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U.S. Department of Health and Human Services

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Biotechnology Consultation Note to the File BNF No. 000080

Return to inventory: Completed Consultations on Foods from Genetically Engineered Plant Varieties

See also Biotechnology: Genetically Engineered Plants for Food and Feed and about Submissions on Bioengineered New Plant Varieties


Date: July 22, 2004

Subject: Monsanto Roundup Ready® Wheat Event MON 71800

Keywords:   Wheat, Roundup Ready®, Triticum aestivum, Glyphosate (N-phosphonomethyl-glycine), EPSPS (5-enolpyruvylshikimate-3-phosphate synthase), cp4 epsps gene, Agrobacterium sp. CP4 strain, Herbicide-Tolerant, Glyphosate-Tolerant, event MON 71800, Bobwhite

1. Introduction

In a submission dated June 28, 2002, Monsanto provided information to support the safety and nutritional assessment of their glyphosate-tolerant (Roundup Ready®) wheat (Triticum aestivum) containing a transformation event designated MON 71800. The company provided additional information in a submission dated April 25, 2003. Monsanto concluded that their Roundup Ready® wheat event MON 71800 and the foods and feed derived from it are as safe and nutritious as current commercial varieties of wheat and the comparable foods and feed derived from them. Monsanto has previously completed consultations for other Roundup Ready® crops which are also tolerant to glyphosate. These other crops include bioengineered soybean, canola, corn, and cotton (BNFs 01, 20, 71, and 86, respectively). In a letter to FDA dated June 9, 2004, Monsanto states that the firm is deferring all further commercial development efforts to introduce Roundup Ready® wheat until such time that other wheat biotechnology traits are introduced. In its letter, Monsanto requests that FDA complete the consultation process for Roundup Ready® wheat event MON 71800.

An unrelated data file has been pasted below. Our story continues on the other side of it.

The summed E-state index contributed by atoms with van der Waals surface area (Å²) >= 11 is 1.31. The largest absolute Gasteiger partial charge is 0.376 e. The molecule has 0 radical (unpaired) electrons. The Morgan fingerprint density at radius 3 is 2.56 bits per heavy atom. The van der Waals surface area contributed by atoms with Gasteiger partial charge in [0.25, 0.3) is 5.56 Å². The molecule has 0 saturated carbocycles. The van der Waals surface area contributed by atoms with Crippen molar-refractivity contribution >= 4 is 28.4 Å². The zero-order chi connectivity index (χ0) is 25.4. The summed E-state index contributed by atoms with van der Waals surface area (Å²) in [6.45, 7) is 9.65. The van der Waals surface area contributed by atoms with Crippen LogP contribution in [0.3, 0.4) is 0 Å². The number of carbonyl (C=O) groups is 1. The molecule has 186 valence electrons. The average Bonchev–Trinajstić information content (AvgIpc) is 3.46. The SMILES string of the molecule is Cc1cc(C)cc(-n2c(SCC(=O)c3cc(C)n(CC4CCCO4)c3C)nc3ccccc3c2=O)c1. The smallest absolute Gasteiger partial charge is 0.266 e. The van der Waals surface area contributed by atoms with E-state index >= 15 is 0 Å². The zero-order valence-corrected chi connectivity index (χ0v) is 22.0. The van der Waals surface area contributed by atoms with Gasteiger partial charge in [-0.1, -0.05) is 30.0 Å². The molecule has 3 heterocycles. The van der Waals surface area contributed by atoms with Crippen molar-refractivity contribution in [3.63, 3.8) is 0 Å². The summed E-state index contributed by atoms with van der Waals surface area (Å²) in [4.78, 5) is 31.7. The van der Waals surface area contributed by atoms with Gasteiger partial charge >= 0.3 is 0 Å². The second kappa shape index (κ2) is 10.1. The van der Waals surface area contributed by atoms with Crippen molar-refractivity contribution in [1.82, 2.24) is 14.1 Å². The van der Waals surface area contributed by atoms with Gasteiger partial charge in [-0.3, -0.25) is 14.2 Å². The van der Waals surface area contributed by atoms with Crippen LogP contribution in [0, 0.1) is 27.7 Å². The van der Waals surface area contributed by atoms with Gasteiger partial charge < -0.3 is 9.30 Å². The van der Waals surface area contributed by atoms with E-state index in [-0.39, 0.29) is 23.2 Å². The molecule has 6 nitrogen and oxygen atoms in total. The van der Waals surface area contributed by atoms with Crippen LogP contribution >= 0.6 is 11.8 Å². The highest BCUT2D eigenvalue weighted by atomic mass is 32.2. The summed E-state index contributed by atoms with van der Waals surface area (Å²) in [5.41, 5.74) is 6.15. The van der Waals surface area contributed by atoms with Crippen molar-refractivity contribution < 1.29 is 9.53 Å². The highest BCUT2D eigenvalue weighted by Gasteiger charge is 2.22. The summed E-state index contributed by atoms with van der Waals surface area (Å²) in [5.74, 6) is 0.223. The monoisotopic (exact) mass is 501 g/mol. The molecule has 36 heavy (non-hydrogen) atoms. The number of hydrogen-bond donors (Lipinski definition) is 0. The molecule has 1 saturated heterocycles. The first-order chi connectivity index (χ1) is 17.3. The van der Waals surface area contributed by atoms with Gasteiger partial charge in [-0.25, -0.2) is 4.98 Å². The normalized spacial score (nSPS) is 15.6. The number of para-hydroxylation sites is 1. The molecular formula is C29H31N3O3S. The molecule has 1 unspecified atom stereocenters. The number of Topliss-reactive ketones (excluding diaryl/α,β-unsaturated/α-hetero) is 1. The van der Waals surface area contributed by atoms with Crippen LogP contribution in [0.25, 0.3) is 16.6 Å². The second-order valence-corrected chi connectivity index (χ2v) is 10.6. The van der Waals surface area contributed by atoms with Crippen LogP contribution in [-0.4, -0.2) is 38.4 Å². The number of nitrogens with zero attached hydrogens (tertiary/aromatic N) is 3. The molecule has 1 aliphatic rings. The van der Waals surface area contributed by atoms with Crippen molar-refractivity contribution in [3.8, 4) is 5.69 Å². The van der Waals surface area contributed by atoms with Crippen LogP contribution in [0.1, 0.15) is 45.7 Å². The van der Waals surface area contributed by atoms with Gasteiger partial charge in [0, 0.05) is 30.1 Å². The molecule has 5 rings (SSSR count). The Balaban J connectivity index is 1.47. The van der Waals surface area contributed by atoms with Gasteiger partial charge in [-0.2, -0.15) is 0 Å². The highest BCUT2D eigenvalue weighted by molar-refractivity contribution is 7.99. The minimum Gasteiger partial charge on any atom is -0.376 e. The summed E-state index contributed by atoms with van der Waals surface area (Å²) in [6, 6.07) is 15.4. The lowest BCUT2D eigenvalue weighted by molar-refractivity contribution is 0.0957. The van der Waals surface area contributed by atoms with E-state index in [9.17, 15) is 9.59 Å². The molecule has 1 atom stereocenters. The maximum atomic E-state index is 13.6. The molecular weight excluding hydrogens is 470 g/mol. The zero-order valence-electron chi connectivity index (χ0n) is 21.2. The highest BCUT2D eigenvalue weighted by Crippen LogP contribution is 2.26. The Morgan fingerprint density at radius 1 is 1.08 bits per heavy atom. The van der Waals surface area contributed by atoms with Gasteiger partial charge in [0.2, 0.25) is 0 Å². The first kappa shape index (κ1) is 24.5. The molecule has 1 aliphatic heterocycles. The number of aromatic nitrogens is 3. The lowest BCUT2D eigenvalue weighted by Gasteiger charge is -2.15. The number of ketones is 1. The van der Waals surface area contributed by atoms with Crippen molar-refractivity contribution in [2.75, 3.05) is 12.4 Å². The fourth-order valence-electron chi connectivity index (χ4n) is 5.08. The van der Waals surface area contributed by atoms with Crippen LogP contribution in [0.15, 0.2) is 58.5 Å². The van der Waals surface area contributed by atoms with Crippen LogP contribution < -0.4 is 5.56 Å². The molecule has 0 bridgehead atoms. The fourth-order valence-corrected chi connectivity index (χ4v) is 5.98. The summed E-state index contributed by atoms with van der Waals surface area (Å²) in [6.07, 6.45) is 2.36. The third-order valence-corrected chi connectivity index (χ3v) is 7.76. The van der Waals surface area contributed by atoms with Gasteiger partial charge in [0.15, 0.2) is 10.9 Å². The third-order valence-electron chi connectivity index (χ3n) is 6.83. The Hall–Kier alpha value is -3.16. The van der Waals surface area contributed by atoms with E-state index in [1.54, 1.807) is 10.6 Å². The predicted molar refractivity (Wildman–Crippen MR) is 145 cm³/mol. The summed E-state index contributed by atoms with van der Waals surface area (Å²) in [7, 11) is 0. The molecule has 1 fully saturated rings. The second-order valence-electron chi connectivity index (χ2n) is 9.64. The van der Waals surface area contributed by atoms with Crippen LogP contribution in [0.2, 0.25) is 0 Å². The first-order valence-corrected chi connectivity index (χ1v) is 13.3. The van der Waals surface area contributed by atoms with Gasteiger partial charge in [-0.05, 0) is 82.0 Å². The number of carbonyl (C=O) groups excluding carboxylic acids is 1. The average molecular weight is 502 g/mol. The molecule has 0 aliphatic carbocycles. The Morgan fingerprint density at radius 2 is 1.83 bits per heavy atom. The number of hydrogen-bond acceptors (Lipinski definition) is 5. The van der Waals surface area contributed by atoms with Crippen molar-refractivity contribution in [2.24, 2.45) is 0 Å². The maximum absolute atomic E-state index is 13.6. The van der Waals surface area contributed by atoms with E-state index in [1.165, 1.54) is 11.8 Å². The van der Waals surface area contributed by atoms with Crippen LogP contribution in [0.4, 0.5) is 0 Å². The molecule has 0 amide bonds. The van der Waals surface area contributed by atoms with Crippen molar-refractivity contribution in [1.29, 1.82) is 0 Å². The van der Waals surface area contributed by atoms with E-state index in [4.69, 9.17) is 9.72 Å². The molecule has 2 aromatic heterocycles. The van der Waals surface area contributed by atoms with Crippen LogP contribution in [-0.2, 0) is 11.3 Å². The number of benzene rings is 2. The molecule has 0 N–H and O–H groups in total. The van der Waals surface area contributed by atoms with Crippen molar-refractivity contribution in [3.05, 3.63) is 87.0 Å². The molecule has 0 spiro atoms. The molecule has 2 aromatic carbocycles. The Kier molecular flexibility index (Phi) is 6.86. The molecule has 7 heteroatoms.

2. Intended Effect

The intended effect of the genetic modification is to confer tolerance to the herbicidal compound glyphosate (N-phosphonomethyl-glycine) which is the active ingredient in Roundup® agricultural herbicides. In glyphosate-sensitive plants, glyphosate binds to the plant 5-enolpyruvylshikimate-3-phosphate synthase (EPSPS) and prevents the synthesis of aromatic amino acids that are necessary for plant growth. Roundup Ready® wheat MON 71800 contains the epsps gene from Agrobacterium sp. strain CP4 (cp4 epsps gene) encoding the CP4 EPSPS enzyme. This enzyme has a reduced affinity for glyphosate when compared to the native plant EPSPS enzyme. As a result, wheat plants expressing the CP4 EPSPS enzyme are tolerant to glyphosate and survive spraying with Roundup®

3. Development of Roundup Ready® Wheat Event MON 71800

3.1. The Parent Plant Wheat

Monsanto describes the history and biology of wheat. The scientific name for common bread wheat is Triticum aestivum L. Wheat belongs to the order Poales (Glumiflorae), family Poaceae (Graminae), tribe Triticeae, genus Triticum. T. aestivum is hexaploid with a total of 42 chromosomes. Modern wheat cultivars are either tetraploid (durum) or hexaploid (common and club types). Wheat is predominantly self-pollinating.

3.2.  Genetic Modifications and Characterization of the Introduced DNA